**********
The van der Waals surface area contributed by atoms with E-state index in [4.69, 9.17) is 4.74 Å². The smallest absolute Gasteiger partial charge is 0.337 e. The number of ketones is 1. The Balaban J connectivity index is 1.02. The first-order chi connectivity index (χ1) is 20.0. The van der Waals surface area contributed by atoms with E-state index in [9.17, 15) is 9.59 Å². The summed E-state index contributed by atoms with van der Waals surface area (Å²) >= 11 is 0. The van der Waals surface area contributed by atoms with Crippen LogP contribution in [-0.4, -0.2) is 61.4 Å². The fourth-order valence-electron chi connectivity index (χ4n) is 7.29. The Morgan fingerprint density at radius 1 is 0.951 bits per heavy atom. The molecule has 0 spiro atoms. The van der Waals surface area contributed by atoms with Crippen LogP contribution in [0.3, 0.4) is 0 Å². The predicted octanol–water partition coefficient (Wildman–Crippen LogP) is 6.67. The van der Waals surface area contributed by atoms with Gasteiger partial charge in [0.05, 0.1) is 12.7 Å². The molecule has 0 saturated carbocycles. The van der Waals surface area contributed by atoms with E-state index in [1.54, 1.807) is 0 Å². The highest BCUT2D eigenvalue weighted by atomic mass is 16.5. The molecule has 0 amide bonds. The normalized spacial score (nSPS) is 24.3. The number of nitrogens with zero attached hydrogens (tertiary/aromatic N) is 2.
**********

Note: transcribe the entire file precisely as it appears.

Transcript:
The van der Waals surface area contributed by atoms with E-state index in [4.69, 9.17) is 4.74 Å². The smallest absolute Gasteiger partial charge is 0.337 e. The number of ketones is 1. The Balaban J connectivity index is 1.02. The first-order chi connectivity index (χ1) is 20.0. The van der Waals surface area contributed by atoms with E-state index in [9.17, 15) is 9.59 Å². The summed E-state index contributed by atoms with van der Waals surface area (Å²) >= 11 is 0. The van der Waals surface area contributed by atoms with Crippen LogP contribution in [-0.4, -0.2) is 61.4 Å². The fourth-order valence-electron chi connectivity index (χ4n) is 7.29. The Morgan fingerprint density at radius 1 is 0.951 bits per heavy atom. The molecule has 0 spiro atoms. The van der Waals surface area contributed by atoms with Crippen LogP contribution in [0.3, 0.4) is 0 Å². The predicted octanol–water partition coefficient (Wildman–Crippen LogP) is 6.67. The van der Waals surface area contributed by atoms with Gasteiger partial charge in [0.05, 0.1) is 12.7 Å². The molecule has 0 saturated carbocycles. The van der Waals surface area contributed by atoms with E-state index in [1.54, 1.807) is 0 Å². The highest BCUT2D eigenvalue weighted by atomic mass is 16.5. The molecule has 0 amide bonds. The normalized spacial score (nSPS) is 24.3. The number of nitrogens with zero attached hydrogens (tertiary/aromatic N) is 2.